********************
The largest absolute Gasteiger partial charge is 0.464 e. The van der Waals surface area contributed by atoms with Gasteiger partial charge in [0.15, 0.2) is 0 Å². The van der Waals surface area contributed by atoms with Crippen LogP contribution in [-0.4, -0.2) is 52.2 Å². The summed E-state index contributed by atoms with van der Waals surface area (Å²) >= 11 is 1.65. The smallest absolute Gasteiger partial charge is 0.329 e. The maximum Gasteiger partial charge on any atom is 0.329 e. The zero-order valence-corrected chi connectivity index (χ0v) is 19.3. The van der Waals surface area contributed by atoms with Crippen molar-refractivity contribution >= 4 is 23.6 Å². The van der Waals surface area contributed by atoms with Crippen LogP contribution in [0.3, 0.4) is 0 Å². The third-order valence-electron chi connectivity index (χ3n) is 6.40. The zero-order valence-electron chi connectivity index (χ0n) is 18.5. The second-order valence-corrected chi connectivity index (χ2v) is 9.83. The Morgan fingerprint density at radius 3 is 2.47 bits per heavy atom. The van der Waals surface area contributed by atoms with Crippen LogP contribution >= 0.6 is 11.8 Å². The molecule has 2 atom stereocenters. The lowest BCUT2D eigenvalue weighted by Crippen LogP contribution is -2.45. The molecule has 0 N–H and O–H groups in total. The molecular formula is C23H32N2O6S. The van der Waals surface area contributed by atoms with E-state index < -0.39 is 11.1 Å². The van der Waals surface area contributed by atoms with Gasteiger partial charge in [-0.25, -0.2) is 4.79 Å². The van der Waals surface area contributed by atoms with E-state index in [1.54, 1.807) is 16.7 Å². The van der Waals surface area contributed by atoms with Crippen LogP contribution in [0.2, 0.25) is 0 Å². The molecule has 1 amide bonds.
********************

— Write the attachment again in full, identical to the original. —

The largest absolute Gasteiger partial charge is 0.464 e. The van der Waals surface area contributed by atoms with Gasteiger partial charge in [0.15, 0.2) is 0 Å². The van der Waals surface area contributed by atoms with Crippen LogP contribution in [-0.4, -0.2) is 52.2 Å². The summed E-state index contributed by atoms with van der Waals surface area (Å²) >= 11 is 1.65. The smallest absolute Gasteiger partial charge is 0.329 e. The maximum Gasteiger partial charge on any atom is 0.329 e. The zero-order valence-corrected chi connectivity index (χ0v) is 19.3. The van der Waals surface area contributed by atoms with Crippen molar-refractivity contribution >= 4 is 23.6 Å². The van der Waals surface area contributed by atoms with Crippen LogP contribution in [0.3, 0.4) is 0 Å². The third-order valence-electron chi connectivity index (χ3n) is 6.40. The zero-order valence-electron chi connectivity index (χ0n) is 18.5. The second-order valence-corrected chi connectivity index (χ2v) is 9.83. The Morgan fingerprint density at radius 3 is 2.47 bits per heavy atom. The van der Waals surface area contributed by atoms with Crippen LogP contribution >= 0.6 is 11.8 Å². The molecule has 2 atom stereocenters. The lowest BCUT2D eigenvalue weighted by Crippen LogP contribution is -2.45. The molecule has 0 N–H and O–H groups in total. The molecular formula is C23H32N2O6S. The van der Waals surface area contributed by atoms with E-state index < -0.39 is 11.1 Å². The van der Waals surface area contributed by atoms with Gasteiger partial charge in [-0.25, -0.2) is 4.79 Å². The van der Waals surface area contributed by atoms with E-state index in [1.54, 1.807) is 16.7 Å². The van der Waals surface area contributed by atoms with Crippen LogP contribution in [0.2, 0.25) is 0 Å². The molecule has 1 amide bonds.